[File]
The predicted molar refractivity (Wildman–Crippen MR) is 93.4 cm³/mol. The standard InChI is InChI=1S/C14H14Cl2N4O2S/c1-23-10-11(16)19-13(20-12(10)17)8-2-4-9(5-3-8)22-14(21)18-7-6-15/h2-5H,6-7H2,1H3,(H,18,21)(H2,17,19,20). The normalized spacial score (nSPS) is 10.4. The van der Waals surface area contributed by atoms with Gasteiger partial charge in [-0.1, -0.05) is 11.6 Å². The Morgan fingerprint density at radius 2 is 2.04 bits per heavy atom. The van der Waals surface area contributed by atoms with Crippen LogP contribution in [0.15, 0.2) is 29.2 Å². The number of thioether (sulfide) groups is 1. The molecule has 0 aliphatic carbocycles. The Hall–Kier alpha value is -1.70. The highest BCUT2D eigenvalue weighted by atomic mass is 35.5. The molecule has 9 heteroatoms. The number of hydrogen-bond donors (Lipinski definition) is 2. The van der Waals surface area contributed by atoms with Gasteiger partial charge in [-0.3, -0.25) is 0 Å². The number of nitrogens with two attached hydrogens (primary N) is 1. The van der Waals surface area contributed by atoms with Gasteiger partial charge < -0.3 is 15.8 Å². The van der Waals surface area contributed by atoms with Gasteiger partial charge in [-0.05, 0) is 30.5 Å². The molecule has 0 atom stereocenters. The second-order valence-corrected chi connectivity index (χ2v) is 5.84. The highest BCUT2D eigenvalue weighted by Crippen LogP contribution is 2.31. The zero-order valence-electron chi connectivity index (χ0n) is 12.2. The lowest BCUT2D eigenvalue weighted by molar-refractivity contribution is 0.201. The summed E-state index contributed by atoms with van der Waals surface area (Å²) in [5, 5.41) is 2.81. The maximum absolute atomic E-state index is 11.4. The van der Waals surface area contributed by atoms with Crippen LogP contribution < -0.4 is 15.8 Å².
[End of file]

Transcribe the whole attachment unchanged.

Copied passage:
The predicted molar refractivity (Wildman–Crippen MR) is 93.4 cm³/mol. The standard InChI is InChI=1S/C14H14Cl2N4O2S/c1-23-10-11(16)19-13(20-12(10)17)8-2-4-9(5-3-8)22-14(21)18-7-6-15/h2-5H,6-7H2,1H3,(H,18,21)(H2,17,19,20). The normalized spacial score (nSPS) is 10.4. The van der Waals surface area contributed by atoms with Gasteiger partial charge in [-0.1, -0.05) is 11.6 Å². The Morgan fingerprint density at radius 2 is 2.04 bits per heavy atom. The van der Waals surface area contributed by atoms with Crippen LogP contribution in [0.15, 0.2) is 29.2 Å². The number of thioether (sulfide) groups is 1. The molecule has 0 aliphatic carbocycles. The Hall–Kier alpha value is -1.70. The highest BCUT2D eigenvalue weighted by atomic mass is 35.5. The molecule has 9 heteroatoms. The number of hydrogen-bond donors (Lipinski definition) is 2. The van der Waals surface area contributed by atoms with Gasteiger partial charge in [-0.3, -0.25) is 0 Å². The number of nitrogens with two attached hydrogens (primary N) is 1. The van der Waals surface area contributed by atoms with Gasteiger partial charge < -0.3 is 15.8 Å². The van der Waals surface area contributed by atoms with Gasteiger partial charge in [-0.05, 0) is 30.5 Å². The molecule has 0 atom stereocenters. The second-order valence-corrected chi connectivity index (χ2v) is 5.84. The highest BCUT2D eigenvalue weighted by Crippen LogP contribution is 2.31. The zero-order valence-electron chi connectivity index (χ0n) is 12.2. The lowest BCUT2D eigenvalue weighted by molar-refractivity contribution is 0.201. The summed E-state index contributed by atoms with van der Waals surface area (Å²) in [5, 5.41) is 2.81. The maximum absolute atomic E-state index is 11.4. The van der Waals surface area contributed by atoms with Crippen LogP contribution < -0.4 is 15.8 Å².